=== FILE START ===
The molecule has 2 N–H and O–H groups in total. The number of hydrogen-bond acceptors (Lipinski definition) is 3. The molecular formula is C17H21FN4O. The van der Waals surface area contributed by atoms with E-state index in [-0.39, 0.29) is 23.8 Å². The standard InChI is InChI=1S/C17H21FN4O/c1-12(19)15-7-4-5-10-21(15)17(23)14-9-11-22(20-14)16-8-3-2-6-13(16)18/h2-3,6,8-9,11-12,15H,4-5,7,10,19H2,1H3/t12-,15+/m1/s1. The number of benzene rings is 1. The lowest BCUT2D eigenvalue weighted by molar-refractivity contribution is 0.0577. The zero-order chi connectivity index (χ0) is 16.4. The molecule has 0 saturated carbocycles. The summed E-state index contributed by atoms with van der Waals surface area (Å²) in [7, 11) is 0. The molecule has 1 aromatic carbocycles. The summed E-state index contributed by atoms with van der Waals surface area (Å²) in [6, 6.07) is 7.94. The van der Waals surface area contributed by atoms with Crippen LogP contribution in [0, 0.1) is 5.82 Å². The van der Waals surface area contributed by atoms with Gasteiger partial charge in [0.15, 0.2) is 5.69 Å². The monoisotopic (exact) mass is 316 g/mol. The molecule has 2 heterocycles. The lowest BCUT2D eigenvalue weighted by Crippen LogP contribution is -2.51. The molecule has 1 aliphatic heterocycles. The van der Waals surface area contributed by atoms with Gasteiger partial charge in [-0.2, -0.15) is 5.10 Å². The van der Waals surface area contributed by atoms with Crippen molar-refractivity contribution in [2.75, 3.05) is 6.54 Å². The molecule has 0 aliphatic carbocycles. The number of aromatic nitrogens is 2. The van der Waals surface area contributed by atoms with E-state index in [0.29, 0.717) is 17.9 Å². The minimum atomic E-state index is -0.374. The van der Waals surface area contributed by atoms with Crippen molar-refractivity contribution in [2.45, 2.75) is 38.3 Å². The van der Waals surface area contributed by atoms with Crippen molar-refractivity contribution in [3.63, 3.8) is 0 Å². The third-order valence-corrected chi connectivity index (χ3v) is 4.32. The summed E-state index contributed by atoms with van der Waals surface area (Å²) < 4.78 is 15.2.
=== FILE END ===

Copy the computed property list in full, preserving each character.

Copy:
The molecule has 2 N–H and O–H groups in total. The number of hydrogen-bond acceptors (Lipinski definition) is 3. The molecular formula is C17H21FN4O. The van der Waals surface area contributed by atoms with E-state index in [-0.39, 0.29) is 23.8 Å². The standard InChI is InChI=1S/C17H21FN4O/c1-12(19)15-7-4-5-10-21(15)17(23)14-9-11-22(20-14)16-8-3-2-6-13(16)18/h2-3,6,8-9,11-12,15H,4-5,7,10,19H2,1H3/t12-,15+/m1/s1. The number of benzene rings is 1. The lowest BCUT2D eigenvalue weighted by molar-refractivity contribution is 0.0577. The zero-order chi connectivity index (χ0) is 16.4. The molecule has 0 saturated carbocycles. The summed E-state index contributed by atoms with van der Waals surface area (Å²) in [7, 11) is 0. The molecule has 1 aromatic carbocycles. The summed E-state index contributed by atoms with van der Waals surface area (Å²) in [6, 6.07) is 7.94. The van der Waals surface area contributed by atoms with Crippen LogP contribution in [0, 0.1) is 5.82 Å². The van der Waals surface area contributed by atoms with Gasteiger partial charge in [0.15, 0.2) is 5.69 Å². The monoisotopic (exact) mass is 316 g/mol. The molecule has 2 heterocycles. The lowest BCUT2D eigenvalue weighted by Crippen LogP contribution is -2.51. The molecule has 1 aliphatic heterocycles. The van der Waals surface area contributed by atoms with Gasteiger partial charge in [-0.2, -0.15) is 5.10 Å². The van der Waals surface area contributed by atoms with Crippen molar-refractivity contribution in [2.75, 3.05) is 6.54 Å². The molecule has 0 aliphatic carbocycles. The number of aromatic nitrogens is 2. The van der Waals surface area contributed by atoms with E-state index in [0.29, 0.717) is 17.9 Å². The minimum atomic E-state index is -0.374. The van der Waals surface area contributed by atoms with Crippen molar-refractivity contribution in [2.45, 2.75) is 38.3 Å². The van der Waals surface area contributed by atoms with Crippen molar-refractivity contribution in [3.63, 3.8) is 0 Å². The third-order valence-corrected chi connectivity index (χ3v) is 4.32. The summed E-state index contributed by atoms with van der Waals surface area (Å²) < 4.78 is 15.2.